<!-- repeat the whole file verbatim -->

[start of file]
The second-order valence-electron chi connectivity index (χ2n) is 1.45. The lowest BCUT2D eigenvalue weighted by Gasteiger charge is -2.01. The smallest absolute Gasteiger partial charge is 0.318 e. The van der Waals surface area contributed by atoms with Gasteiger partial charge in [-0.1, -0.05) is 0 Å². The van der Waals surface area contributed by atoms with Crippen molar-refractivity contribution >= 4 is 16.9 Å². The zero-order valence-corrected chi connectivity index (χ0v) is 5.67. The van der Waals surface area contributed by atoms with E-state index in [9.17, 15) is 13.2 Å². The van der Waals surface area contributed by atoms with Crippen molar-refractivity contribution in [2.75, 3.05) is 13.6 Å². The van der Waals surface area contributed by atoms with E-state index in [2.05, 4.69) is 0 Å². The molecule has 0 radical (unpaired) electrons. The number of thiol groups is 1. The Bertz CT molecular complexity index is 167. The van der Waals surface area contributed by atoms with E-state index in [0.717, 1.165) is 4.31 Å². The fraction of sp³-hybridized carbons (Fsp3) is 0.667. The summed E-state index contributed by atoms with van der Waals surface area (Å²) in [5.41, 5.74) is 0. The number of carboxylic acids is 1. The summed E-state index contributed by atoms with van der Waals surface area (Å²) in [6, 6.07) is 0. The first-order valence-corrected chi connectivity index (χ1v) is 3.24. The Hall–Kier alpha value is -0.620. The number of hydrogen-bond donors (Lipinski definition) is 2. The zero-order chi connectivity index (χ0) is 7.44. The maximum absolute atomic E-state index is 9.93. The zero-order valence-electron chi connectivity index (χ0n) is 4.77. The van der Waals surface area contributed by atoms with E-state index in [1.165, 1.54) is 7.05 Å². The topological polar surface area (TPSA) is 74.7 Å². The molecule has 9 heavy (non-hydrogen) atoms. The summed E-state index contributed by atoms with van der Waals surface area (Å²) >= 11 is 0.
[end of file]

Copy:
The second-order valence-electron chi connectivity index (χ2n) is 1.45. The lowest BCUT2D eigenvalue weighted by Gasteiger charge is -2.01. The smallest absolute Gasteiger partial charge is 0.318 e. The van der Waals surface area contributed by atoms with Gasteiger partial charge in [-0.1, -0.05) is 0 Å². The van der Waals surface area contributed by atoms with Crippen molar-refractivity contribution >= 4 is 16.9 Å². The zero-order valence-corrected chi connectivity index (χ0v) is 5.67. The van der Waals surface area contributed by atoms with E-state index in [9.17, 15) is 13.2 Å². The van der Waals surface area contributed by atoms with Crippen molar-refractivity contribution in [2.75, 3.05) is 13.6 Å². The van der Waals surface area contributed by atoms with E-state index in [2.05, 4.69) is 0 Å². The molecule has 0 radical (unpaired) electrons. The number of thiol groups is 1. The Bertz CT molecular complexity index is 167. The van der Waals surface area contributed by atoms with E-state index in [0.717, 1.165) is 4.31 Å². The fraction of sp³-hybridized carbons (Fsp3) is 0.667. The summed E-state index contributed by atoms with van der Waals surface area (Å²) in [5.41, 5.74) is 0. The number of carboxylic acids is 1. The summed E-state index contributed by atoms with van der Waals surface area (Å²) in [6, 6.07) is 0. The first-order valence-corrected chi connectivity index (χ1v) is 3.24. The Hall–Kier alpha value is -0.620. The number of hydrogen-bond donors (Lipinski definition) is 2. The zero-order chi connectivity index (χ0) is 7.44. The maximum absolute atomic E-state index is 9.93. The zero-order valence-electron chi connectivity index (χ0n) is 4.77. The van der Waals surface area contributed by atoms with E-state index in [1.165, 1.54) is 7.05 Å². The topological polar surface area (TPSA) is 74.7 Å². The molecule has 9 heavy (non-hydrogen) atoms. The summed E-state index contributed by atoms with van der Waals surface area (Å²) >= 11 is 0.